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Angelo Paparelli on Dysfunctional Government

DOL in a Tizzy over Perceived Immigration Fraud

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I'm clearing my desk to get ready for travel on Wednesday to Vancouver.  That's of course where the American Immigration Lawyers Association is holding its annual conference.  One of the panels will be an open forum with the U.S. Department of Labor (DOL). 

As most in the immigration world know, the DOL is  very concerned about fraud in the immigration process.  No ethical employers or lawyers would deny the importance of deterring fraud, and truly bad apples of course need to be removed from the barrel. 

But when DOL targets reputable lawyers and law firms and audits all of their clients for alleged conduct that the agency belatedly acknowledges is within the proper scope of the attorney-client relationship, then the objective of fraud-deterrence is actually impaired rather than facilitated.  Moreover, when the agency in the name of "program integrity" or "reform" seeks to minimize the role of lawyers, while continuing to promote a deeply-flawed PERM system and tolerate a role for unlicensed agents (consultants and notarios), then something is definitely wrong in Bureacracyland. 

For background on the controversy, check out today's article, co-authored by Ted J. Chiappari and me, in the New York Law Journal's "Immigration Column," available at this link on my other blog - (By the way, the  Merriam-Webster Online Dictionary defines "tizzy" as "a highly excited and distracted state of mind."  After reviewing the article, you, dear readers, can decide if the label is apt.)

So, if you're heading to the DOL Open Forum AILA panel in Vancouver, maybe you'll think of a polite question or two for the DOL representatives.

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  1. Stuart Folinsky's Avatar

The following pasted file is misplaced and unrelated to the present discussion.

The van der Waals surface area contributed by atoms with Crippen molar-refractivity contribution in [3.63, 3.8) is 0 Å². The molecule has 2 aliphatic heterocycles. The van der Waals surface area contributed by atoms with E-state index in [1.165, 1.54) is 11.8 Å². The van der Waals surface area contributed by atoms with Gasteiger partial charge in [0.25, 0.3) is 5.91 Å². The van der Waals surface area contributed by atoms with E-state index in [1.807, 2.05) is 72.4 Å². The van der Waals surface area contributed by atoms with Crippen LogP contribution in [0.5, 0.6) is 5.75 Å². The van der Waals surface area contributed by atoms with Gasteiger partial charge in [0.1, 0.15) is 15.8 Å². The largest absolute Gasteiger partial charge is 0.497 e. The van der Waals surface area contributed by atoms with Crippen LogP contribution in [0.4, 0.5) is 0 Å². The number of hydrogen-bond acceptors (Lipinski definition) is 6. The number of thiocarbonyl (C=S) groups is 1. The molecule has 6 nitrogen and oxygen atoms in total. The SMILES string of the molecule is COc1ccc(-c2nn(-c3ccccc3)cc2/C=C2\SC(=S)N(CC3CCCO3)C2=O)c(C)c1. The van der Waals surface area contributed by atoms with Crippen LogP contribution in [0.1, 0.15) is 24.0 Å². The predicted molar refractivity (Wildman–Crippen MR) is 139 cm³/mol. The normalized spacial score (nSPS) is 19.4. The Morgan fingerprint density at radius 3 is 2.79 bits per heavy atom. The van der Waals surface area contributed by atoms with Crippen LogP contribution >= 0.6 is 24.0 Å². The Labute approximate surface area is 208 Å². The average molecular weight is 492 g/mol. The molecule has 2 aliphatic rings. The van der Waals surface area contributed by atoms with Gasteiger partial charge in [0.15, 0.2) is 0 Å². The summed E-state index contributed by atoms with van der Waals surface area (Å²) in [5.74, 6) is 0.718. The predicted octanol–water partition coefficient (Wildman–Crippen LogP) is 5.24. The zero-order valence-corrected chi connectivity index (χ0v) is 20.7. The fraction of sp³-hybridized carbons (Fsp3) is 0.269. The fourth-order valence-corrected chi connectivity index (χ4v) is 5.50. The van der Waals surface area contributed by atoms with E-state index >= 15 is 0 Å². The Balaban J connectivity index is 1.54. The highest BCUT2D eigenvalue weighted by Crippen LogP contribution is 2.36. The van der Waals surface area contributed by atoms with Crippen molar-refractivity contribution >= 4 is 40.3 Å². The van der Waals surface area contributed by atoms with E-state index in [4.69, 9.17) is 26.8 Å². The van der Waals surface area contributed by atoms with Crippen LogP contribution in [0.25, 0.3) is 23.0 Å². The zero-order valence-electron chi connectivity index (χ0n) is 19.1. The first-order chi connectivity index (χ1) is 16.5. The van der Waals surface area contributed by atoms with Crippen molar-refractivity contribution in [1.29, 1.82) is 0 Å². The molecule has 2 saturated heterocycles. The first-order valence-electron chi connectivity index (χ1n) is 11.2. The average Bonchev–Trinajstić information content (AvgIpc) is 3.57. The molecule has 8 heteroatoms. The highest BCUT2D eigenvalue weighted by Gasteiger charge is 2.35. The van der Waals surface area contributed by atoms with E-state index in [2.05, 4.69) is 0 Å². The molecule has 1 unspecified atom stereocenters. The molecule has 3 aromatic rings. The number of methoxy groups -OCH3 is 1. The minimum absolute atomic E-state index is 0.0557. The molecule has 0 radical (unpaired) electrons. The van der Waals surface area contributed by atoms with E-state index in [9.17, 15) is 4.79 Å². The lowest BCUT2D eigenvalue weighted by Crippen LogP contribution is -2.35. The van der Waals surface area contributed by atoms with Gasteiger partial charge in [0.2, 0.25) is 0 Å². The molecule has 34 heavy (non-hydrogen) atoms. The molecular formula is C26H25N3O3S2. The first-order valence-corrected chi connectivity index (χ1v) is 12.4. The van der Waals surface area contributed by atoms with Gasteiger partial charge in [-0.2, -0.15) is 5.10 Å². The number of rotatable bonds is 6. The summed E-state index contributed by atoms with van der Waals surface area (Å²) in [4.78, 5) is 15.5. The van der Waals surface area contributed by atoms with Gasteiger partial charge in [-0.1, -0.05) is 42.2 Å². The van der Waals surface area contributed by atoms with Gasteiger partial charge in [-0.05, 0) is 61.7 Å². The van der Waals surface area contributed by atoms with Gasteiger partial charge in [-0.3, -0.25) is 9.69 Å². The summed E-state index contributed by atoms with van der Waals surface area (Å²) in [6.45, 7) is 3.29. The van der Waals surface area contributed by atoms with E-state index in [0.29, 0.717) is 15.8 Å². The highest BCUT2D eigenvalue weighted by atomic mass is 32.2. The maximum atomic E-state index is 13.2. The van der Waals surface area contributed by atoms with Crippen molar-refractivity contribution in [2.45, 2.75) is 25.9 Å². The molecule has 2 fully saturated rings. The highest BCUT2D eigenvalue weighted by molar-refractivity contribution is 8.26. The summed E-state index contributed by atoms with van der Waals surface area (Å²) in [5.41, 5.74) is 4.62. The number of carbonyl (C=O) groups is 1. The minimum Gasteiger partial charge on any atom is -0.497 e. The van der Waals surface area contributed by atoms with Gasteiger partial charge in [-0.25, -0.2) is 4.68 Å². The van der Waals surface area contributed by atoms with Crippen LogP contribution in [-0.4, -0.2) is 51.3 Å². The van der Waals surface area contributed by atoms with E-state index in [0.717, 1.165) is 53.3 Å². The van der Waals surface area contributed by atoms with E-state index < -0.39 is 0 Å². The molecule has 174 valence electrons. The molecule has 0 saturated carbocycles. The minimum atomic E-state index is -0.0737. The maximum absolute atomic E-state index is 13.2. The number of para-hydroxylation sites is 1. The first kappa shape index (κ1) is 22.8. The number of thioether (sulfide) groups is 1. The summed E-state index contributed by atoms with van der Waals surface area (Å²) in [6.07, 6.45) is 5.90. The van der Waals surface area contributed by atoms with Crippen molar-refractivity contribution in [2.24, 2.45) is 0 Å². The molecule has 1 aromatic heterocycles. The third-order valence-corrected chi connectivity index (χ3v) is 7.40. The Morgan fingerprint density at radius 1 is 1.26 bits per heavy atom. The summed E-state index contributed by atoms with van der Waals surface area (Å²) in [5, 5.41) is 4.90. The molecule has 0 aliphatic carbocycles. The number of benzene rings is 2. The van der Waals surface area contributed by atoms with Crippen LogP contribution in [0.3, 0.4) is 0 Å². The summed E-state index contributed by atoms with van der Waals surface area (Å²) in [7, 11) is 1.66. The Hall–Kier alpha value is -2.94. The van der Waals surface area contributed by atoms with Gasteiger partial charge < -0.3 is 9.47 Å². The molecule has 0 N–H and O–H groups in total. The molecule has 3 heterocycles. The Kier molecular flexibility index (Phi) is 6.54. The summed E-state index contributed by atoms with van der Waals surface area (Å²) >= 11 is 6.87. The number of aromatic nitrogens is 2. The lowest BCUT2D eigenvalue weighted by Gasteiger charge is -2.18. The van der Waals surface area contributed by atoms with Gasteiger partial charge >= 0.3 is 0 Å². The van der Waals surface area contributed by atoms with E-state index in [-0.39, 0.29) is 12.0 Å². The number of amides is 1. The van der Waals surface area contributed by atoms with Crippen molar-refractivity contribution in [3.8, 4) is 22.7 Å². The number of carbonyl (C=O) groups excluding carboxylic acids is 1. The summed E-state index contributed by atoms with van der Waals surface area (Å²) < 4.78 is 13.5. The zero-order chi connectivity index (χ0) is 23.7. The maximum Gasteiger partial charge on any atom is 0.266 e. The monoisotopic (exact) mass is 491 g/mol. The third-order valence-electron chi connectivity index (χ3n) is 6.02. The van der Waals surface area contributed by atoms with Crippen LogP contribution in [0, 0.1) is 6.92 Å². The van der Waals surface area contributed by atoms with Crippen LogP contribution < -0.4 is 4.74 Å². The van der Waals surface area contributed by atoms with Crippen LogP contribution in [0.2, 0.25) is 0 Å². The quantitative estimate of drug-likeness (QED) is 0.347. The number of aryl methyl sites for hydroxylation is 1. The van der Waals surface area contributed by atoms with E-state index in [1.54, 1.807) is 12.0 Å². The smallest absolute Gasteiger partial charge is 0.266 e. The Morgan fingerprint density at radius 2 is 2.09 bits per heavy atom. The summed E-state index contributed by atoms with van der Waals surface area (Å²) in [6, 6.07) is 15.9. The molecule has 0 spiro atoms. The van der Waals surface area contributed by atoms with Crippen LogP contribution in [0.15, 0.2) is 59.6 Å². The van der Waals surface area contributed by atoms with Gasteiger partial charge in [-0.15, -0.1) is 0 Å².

The thing that has always intrigued me ever since I started practicing in the '70's is that, since the 1976 regulations has always considered the Labor Certification process for something which it never really was -- a method for hiring US workers. The question inherent in the Act is whether this particular alien will adversely affect the American job market. Perhaps, an individualized test is an appropriate method in SOME cases, but not all.

    Based upon the DOL conception of the reason for the labor certificate process, there has always been an inherent conflict -- the reason the employer files the LC is for the purpose of bringing in a particular alien. The employer's position is known to be "I want this particularly alien, and I believe it will not adversely affect the US job market." DOL would have it that the employer believes "I want a US worker and I am, ever so reluctantly, will only hire this alien if I have no other choice."

    On the recent controversy about attorney's taking an advisory part in the recruitment process -- my experience has been more along the lines of preventing REJECTIONS of US workers for reason not approved by the DOL. I have no problem with the idea that attorney's can't take part in the actual contact with the applicants. But DOL is now extending that beyond the reason for the rule.
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